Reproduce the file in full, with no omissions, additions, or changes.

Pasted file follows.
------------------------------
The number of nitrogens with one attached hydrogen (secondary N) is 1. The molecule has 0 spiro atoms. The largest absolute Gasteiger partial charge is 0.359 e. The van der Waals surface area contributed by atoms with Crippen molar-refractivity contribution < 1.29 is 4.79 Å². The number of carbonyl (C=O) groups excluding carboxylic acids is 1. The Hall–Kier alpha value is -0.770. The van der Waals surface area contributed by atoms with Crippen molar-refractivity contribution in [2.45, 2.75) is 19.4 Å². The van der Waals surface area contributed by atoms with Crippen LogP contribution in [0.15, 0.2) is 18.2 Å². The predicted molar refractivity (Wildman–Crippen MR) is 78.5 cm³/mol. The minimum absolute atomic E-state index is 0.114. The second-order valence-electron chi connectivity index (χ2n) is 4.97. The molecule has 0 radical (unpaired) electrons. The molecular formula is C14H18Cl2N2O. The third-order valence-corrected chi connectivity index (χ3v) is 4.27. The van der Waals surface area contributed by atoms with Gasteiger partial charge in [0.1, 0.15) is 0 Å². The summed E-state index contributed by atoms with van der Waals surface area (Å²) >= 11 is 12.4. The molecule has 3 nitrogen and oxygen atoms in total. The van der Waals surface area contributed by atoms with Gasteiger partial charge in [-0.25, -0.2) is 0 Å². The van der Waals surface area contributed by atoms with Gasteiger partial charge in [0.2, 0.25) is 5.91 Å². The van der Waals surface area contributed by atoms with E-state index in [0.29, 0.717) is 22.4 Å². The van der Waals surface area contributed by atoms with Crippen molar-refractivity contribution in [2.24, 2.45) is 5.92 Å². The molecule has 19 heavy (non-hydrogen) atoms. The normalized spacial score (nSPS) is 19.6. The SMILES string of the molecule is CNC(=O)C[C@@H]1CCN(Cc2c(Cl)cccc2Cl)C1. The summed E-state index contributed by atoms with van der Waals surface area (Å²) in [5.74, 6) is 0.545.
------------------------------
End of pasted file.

The number of nitrogens with one attached hydrogen (secondary N) is 1. The molecule has 0 spiro atoms. The largest absolute Gasteiger partial charge is 0.359 e. The van der Waals surface area contributed by atoms with Crippen molar-refractivity contribution < 1.29 is 4.79 Å². The number of carbonyl (C=O) groups excluding carboxylic acids is 1. The Hall–Kier alpha value is -0.770. The van der Waals surface area contributed by atoms with Crippen molar-refractivity contribution in [2.45, 2.75) is 19.4 Å². The van der Waals surface area contributed by atoms with Crippen LogP contribution in [0.15, 0.2) is 18.2 Å². The predicted molar refractivity (Wildman–Crippen MR) is 78.5 cm³/mol. The minimum absolute atomic E-state index is 0.114. The second-order valence-electron chi connectivity index (χ2n) is 4.97. The molecule has 0 radical (unpaired) electrons. The molecular formula is C14H18Cl2N2O. The third-order valence-corrected chi connectivity index (χ3v) is 4.27. The van der Waals surface area contributed by atoms with Gasteiger partial charge in [0.1, 0.15) is 0 Å². The summed E-state index contributed by atoms with van der Waals surface area (Å²) >= 11 is 12.4. The molecule has 3 nitrogen and oxygen atoms in total. The van der Waals surface area contributed by atoms with Gasteiger partial charge in [-0.25, -0.2) is 0 Å². The van der Waals surface area contributed by atoms with Gasteiger partial charge in [0.2, 0.25) is 5.91 Å². The van der Waals surface area contributed by atoms with E-state index in [0.29, 0.717) is 22.4 Å². The van der Waals surface area contributed by atoms with Crippen molar-refractivity contribution in [2.24, 2.45) is 5.92 Å². The molecule has 19 heavy (non-hydrogen) atoms. The normalized spacial score (nSPS) is 19.6. The SMILES string of the molecule is CNC(=O)C[C@@H]1CCN(Cc2c(Cl)cccc2Cl)C1. The summed E-state index contributed by atoms with van der Waals surface area (Å²) in [5.74, 6) is 0.545.